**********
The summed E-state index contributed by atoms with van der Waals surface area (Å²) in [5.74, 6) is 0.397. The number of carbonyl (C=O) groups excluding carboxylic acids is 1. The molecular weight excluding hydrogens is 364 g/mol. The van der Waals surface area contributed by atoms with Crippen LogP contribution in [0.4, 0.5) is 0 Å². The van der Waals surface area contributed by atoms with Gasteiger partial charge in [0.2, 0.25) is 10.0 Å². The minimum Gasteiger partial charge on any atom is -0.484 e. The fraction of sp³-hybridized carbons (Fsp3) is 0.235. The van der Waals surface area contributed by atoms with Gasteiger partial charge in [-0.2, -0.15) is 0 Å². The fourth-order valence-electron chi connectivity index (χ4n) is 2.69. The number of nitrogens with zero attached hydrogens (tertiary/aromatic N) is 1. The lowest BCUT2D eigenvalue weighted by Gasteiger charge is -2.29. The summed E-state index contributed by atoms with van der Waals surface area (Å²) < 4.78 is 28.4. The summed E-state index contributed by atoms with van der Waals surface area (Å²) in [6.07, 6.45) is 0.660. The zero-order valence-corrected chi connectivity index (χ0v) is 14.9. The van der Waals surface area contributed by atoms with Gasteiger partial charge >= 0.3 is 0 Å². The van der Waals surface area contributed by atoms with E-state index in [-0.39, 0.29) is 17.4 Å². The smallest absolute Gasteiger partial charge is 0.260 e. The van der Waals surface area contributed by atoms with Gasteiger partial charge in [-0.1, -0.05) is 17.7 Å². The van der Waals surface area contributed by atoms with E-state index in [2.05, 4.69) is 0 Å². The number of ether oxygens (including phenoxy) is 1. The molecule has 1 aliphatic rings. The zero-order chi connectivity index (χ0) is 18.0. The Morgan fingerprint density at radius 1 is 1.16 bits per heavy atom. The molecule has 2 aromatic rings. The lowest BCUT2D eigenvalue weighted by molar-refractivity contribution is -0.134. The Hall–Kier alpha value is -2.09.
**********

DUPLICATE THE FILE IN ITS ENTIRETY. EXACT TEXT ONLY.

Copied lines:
The summed E-state index contributed by atoms with van der Waals surface area (Å²) in [5.74, 6) is 0.397. The number of carbonyl (C=O) groups excluding carboxylic acids is 1. The molecular weight excluding hydrogens is 364 g/mol. The van der Waals surface area contributed by atoms with Crippen LogP contribution in [0.4, 0.5) is 0 Å². The van der Waals surface area contributed by atoms with Gasteiger partial charge in [0.2, 0.25) is 10.0 Å². The minimum Gasteiger partial charge on any atom is -0.484 e. The fraction of sp³-hybridized carbons (Fsp3) is 0.235. The van der Waals surface area contributed by atoms with Gasteiger partial charge in [-0.2, -0.15) is 0 Å². The fourth-order valence-electron chi connectivity index (χ4n) is 2.69. The number of nitrogens with zero attached hydrogens (tertiary/aromatic N) is 1. The lowest BCUT2D eigenvalue weighted by Gasteiger charge is -2.29. The summed E-state index contributed by atoms with van der Waals surface area (Å²) < 4.78 is 28.4. The summed E-state index contributed by atoms with van der Waals surface area (Å²) in [6.07, 6.45) is 0.660. The zero-order valence-corrected chi connectivity index (χ0v) is 14.9. The van der Waals surface area contributed by atoms with Gasteiger partial charge >= 0.3 is 0 Å². The van der Waals surface area contributed by atoms with E-state index in [-0.39, 0.29) is 17.4 Å². The smallest absolute Gasteiger partial charge is 0.260 e. The van der Waals surface area contributed by atoms with Gasteiger partial charge in [-0.1, -0.05) is 17.7 Å². The van der Waals surface area contributed by atoms with E-state index in [2.05, 4.69) is 0 Å². The number of ether oxygens (including phenoxy) is 1. The molecule has 1 aliphatic rings. The zero-order chi connectivity index (χ0) is 18.0. The Morgan fingerprint density at radius 1 is 1.16 bits per heavy atom. The molecule has 2 aromatic rings. The lowest BCUT2D eigenvalue weighted by molar-refractivity contribution is -0.134. The Hall–Kier alpha value is -2.09.